GM Faces Legal Trouble In Multiple Countries For Lying And Cheating


At least 168,000 crossover owners will get compensated.

After watching the consequences that Mitsubishi received after lying about fuel economy numbers for its Japanese cars, General Motors was quick to respond when it was uncovered that it had misprinted EPA fuel economy ratings for the 2016 model-year Chevrolet Traverse, GMC Acadia, and Buick Enclave. GM claimed that it had misprinted the window stickers on the cars after it improperly calculated the effects of emissions hardware.

In response, GM has issued a stop-sale order on the affected vehicles and replaced 60,000 window stickers with the correct numbers. However, this wasn't enough to put out the flames. Soon after the news broke, a class-action lawsuit was issued against GM for falsely advertising higher fuel economy ratings on its crossovers. To cope with the fallout, the General has set aside money to compensate 168,000 people who bought the three models with the false numbers. GM claims that the false numbers, which gave the cars with 1-2 mpg more than the actual rating, were a mistake and not a result of another plot to make its cars artificially green. Owners of the affected vehicles can expect to hear details of the compensation plan within the next week.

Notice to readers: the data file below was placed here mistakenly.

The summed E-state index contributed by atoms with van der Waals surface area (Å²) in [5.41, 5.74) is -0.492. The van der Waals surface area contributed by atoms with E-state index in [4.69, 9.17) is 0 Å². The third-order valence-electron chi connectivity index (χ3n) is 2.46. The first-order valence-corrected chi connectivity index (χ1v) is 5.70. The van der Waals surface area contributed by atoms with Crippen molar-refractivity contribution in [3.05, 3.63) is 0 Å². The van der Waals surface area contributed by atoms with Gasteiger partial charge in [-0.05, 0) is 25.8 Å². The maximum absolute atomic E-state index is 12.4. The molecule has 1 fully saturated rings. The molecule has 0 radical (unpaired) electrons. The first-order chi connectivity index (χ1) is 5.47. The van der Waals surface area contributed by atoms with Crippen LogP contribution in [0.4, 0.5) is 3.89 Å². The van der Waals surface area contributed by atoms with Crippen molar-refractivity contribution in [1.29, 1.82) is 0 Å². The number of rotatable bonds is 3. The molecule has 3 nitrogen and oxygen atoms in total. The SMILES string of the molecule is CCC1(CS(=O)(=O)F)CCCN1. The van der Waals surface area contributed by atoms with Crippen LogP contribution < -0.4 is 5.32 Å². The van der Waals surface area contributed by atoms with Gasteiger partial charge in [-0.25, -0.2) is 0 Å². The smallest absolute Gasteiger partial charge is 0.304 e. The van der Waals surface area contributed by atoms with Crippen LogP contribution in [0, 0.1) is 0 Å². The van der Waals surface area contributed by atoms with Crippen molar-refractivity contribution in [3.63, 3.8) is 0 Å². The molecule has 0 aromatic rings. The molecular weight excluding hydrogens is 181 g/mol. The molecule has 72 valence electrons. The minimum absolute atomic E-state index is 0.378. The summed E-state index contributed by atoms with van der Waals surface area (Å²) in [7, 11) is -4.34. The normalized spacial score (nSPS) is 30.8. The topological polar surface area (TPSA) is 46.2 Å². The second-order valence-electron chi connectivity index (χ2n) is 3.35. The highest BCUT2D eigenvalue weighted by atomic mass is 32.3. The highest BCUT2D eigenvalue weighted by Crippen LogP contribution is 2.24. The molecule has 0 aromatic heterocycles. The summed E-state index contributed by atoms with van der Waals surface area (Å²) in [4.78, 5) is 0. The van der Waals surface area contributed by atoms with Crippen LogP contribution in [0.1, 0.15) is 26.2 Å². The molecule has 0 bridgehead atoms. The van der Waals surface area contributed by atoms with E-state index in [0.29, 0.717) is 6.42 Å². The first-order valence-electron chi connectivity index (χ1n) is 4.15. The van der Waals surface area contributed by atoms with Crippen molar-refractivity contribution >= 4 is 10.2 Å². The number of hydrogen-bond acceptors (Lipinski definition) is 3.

On the other side of the Globe, Opel, also a GM subsidiary, is facing accusations from German regulators that it installs software that deactivates emissions systems when the car is driving outside of certain parameters. Even though the software isn't intended to detect if the car is undergoing emissions testing like Volkswagen's infamous lines of code, the limits at which the emissions systems are deactivated lie outside of what an emissions test would include. European law does state that automakers are allowed to use software that deactivates emissions features if the engine is operating under conditions that could be damaging, but it stands to be seen if Opel's system is legal or not.

Handout, Buick
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